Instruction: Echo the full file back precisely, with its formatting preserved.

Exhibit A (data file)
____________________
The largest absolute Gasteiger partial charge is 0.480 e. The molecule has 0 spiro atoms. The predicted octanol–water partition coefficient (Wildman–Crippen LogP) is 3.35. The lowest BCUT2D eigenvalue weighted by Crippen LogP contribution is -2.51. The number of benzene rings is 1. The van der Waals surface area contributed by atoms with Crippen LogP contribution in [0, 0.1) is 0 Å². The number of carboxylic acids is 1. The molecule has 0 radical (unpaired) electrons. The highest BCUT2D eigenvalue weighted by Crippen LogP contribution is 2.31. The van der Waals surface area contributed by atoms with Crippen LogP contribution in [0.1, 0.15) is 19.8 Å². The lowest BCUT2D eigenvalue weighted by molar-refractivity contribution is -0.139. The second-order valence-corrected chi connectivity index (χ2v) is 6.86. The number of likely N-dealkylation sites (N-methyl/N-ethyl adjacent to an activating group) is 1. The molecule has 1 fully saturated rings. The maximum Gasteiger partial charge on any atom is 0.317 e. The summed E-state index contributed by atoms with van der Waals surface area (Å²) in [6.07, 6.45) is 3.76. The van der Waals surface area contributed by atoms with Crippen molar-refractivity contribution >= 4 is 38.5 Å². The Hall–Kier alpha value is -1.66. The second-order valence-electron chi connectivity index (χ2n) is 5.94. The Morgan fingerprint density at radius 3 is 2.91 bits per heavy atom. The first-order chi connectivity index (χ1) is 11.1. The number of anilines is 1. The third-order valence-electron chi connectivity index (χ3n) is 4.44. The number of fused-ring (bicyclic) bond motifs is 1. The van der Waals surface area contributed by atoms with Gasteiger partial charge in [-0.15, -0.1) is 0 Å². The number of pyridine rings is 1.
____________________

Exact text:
The largest absolute Gasteiger partial charge is 0.480 e. The molecule has 0 spiro atoms. The predicted octanol–water partition coefficient (Wildman–Crippen LogP) is 3.35. The lowest BCUT2D eigenvalue weighted by Crippen LogP contribution is -2.51. The number of benzene rings is 1. The van der Waals surface area contributed by atoms with Crippen LogP contribution in [0, 0.1) is 0 Å². The number of carboxylic acids is 1. The molecule has 0 radical (unpaired) electrons. The highest BCUT2D eigenvalue weighted by Crippen LogP contribution is 2.31. The van der Waals surface area contributed by atoms with Crippen LogP contribution in [0.1, 0.15) is 19.8 Å². The lowest BCUT2D eigenvalue weighted by molar-refractivity contribution is -0.139. The second-order valence-corrected chi connectivity index (χ2v) is 6.86. The number of likely N-dealkylation sites (N-methyl/N-ethyl adjacent to an activating group) is 1. The molecule has 1 fully saturated rings. The maximum Gasteiger partial charge on any atom is 0.317 e. The summed E-state index contributed by atoms with van der Waals surface area (Å²) in [6.07, 6.45) is 3.76. The van der Waals surface area contributed by atoms with Crippen molar-refractivity contribution >= 4 is 38.5 Å². The Hall–Kier alpha value is -1.66. The second-order valence-electron chi connectivity index (χ2n) is 5.94. The Morgan fingerprint density at radius 3 is 2.91 bits per heavy atom. The first-order chi connectivity index (χ1) is 11.1. The number of anilines is 1. The third-order valence-electron chi connectivity index (χ3n) is 4.44. The number of fused-ring (bicyclic) bond motifs is 1. The van der Waals surface area contributed by atoms with Gasteiger partial charge in [-0.15, -0.1) is 0 Å². The number of pyridine rings is 1.